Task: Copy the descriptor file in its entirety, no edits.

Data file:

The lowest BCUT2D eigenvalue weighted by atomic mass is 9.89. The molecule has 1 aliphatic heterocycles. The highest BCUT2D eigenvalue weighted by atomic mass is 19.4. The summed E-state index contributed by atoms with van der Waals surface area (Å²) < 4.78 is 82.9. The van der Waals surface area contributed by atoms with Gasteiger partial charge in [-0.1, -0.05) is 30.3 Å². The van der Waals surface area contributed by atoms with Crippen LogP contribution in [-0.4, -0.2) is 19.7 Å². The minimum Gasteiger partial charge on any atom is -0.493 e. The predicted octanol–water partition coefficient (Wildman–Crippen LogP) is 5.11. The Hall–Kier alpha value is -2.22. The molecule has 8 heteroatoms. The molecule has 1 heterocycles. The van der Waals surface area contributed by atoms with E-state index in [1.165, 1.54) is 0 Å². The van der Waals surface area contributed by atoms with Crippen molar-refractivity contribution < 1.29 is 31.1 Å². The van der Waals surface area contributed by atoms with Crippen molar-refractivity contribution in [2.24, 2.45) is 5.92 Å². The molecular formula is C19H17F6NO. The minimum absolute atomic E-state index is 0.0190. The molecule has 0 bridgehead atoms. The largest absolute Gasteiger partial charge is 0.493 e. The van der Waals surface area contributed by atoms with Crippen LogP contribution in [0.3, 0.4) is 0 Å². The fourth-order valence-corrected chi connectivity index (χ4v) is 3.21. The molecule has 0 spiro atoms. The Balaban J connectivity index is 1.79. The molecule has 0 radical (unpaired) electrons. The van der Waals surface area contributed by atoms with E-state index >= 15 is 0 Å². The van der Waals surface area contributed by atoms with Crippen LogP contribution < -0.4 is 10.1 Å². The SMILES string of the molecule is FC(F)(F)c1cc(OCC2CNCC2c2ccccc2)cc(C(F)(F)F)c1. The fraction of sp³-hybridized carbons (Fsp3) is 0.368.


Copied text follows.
The lowest BCUT2D eigenvalue weighted by atomic mass is 9.89. The molecule has 1 aliphatic heterocycles. The highest BCUT2D eigenvalue weighted by atomic mass is 19.4. The summed E-state index contributed by atoms with van der Waals surface area (Å²) < 4.78 is 82.9. The van der Waals surface area contributed by atoms with Gasteiger partial charge in [-0.1, -0.05) is 30.3 Å². The van der Waals surface area contributed by atoms with Crippen LogP contribution in [-0.4, -0.2) is 19.7 Å². The minimum Gasteiger partial charge on any atom is -0.493 e. The predicted octanol–water partition coefficient (Wildman–Crippen LogP) is 5.11. The Hall–Kier alpha value is -2.22. The molecule has 8 heteroatoms. The molecule has 1 heterocycles. The van der Waals surface area contributed by atoms with E-state index in [1.165, 1.54) is 0 Å². The van der Waals surface area contributed by atoms with Crippen molar-refractivity contribution < 1.29 is 31.1 Å². The van der Waals surface area contributed by atoms with Crippen molar-refractivity contribution in [2.24, 2.45) is 5.92 Å². The molecular formula is C19H17F6NO. The minimum absolute atomic E-state index is 0.0190. The molecule has 0 bridgehead atoms. The largest absolute Gasteiger partial charge is 0.493 e. The van der Waals surface area contributed by atoms with Crippen LogP contribution in [0.3, 0.4) is 0 Å². The fourth-order valence-corrected chi connectivity index (χ4v) is 3.21. The molecule has 0 spiro atoms. The Balaban J connectivity index is 1.79. The molecule has 0 radical (unpaired) electrons. The van der Waals surface area contributed by atoms with E-state index >= 15 is 0 Å². The van der Waals surface area contributed by atoms with Crippen LogP contribution < -0.4 is 10.1 Å². The SMILES string of the molecule is FC(F)(F)c1cc(OCC2CNCC2c2ccccc2)cc(C(F)(F)F)c1. The fraction of sp³-hybridized carbons (Fsp3) is 0.368.